Infographic - Operational Management Survivor Guide

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Infographic - Operational Management Survivor Guide by Mind Map: Infographic - Operational Management Survivor Guide

1. Title Slide - Its Important

1.1. 64% of CEOs see innovation AND operational effectiveness as being the key to achieving results.

2. 1 What is it?

2.1. Operational management, is when companies focus on operational KPI’s (key performance indicators), metrics and targets to monitor and manage business performance. When you get it right there are a number of advantages

2.1.1. Companies grow 3 times faster than competitors when they focus on operational management.

3. 2 Clarifies

3.1. First, it clarifies your strategy. When the numbers you are using to measure performance are in line with the strategic goals of the company then you won’t go off track. For example, if your strategy is to be the low cost leader in your market, and you are measuring defect rates, the focus on lowering defects will lower your costs, which is aligning you with your strategy.

4. 3 Drives Results

4.1. Second, operational management will drive results. The transparent and consistent examination of performance metrics allows people to “know the score”. Knowing the score or result of their actions allows them to determine if their actions have improved company performance. Knowing this allows them to continue or stop certain actions and create new ideas and actions to improve the business.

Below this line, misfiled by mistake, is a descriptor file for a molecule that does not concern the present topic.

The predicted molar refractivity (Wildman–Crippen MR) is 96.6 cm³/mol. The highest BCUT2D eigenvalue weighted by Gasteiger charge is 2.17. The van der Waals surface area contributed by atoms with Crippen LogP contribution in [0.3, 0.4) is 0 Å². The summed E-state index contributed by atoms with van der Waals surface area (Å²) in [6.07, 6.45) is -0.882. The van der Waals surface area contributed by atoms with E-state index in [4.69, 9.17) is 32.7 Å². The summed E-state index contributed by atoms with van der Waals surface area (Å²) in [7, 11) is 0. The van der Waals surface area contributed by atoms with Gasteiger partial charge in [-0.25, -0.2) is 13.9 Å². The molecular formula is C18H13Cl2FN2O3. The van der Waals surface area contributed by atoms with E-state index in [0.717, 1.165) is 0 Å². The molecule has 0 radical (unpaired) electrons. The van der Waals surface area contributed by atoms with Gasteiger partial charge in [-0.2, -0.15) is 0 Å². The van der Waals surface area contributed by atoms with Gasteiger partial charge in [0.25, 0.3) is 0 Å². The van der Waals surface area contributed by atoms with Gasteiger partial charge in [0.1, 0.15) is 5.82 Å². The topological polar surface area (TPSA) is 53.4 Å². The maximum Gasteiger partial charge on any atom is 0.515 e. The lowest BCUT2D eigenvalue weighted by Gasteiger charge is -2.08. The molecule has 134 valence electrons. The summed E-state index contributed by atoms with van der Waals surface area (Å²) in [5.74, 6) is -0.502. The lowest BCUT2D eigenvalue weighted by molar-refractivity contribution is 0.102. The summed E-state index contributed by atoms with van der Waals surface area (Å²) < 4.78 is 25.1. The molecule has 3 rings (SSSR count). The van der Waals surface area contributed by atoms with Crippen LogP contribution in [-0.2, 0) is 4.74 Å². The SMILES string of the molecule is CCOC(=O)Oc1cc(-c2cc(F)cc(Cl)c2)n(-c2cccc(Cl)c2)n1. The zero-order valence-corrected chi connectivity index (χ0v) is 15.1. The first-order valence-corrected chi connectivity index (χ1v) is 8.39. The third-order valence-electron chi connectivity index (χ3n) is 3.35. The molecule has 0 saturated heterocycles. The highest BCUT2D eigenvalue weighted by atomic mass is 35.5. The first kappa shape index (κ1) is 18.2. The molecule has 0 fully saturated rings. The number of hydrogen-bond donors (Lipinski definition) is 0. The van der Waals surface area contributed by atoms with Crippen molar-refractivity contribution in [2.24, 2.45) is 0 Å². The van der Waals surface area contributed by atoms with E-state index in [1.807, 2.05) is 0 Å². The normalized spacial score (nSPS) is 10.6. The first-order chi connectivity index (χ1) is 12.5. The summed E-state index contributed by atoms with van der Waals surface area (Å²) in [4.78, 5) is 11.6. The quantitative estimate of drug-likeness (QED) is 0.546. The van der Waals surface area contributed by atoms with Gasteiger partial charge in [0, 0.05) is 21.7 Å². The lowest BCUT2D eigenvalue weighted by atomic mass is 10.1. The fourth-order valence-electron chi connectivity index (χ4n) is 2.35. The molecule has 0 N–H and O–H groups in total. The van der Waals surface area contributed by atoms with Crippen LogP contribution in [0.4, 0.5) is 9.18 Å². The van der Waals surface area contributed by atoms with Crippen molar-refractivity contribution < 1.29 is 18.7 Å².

5. 4 Just the Facts

5.1. Third when you talk in numbers you take the personality out of arguments. When you don’t have metrics to work with you fall into “I think” arguments. For example, the statements “I think we are performing just fine” versus “I think we we are underperforming” are subjective and not based on any solid metric. No one can win these arguments because there is no evidence to back up the “I think” argument. You both think you are right. This can create tensions. If instead your base your arguments on metrics it takes the personality out of it. “We suck because defects have risen 4%” is clear and factual. The questions then moves rapidly to “what are we going to do about it.

6. 5 Progress

6.1. Fourth, business metrics allow you and your team to see your progress over time. How you have improved over the last number of months. This does two things. First, when things are going well, it is a historical reminder of the good things you have done. Second, by looking at trends, rather than slices in time (monthly number) you get rid of the “luck” in your performance and can see your true performance. Anyone can have a lucky good month or an unlucky bad month due to factors beyond their control. Its the continuous improvement over a number of months that helps you determine your real performance.

7. 6 Metric ABC’s

7.1. Before we get started a little knowledge of metrics and kpi’s is required. A metric is any measurement and there can be many of them. The weather is a metric, so is your defect rate. KPI is the acronym for “Key Performance Indicator”. KPI’s are metrics, but not all metrics are KPI’s. KPI’s are your most important metrics, the two or three that are critical for you to master for your company to compete in the marketplace. In the above example defect rate is probably a KPI and weather is not.

8. 7 Accurate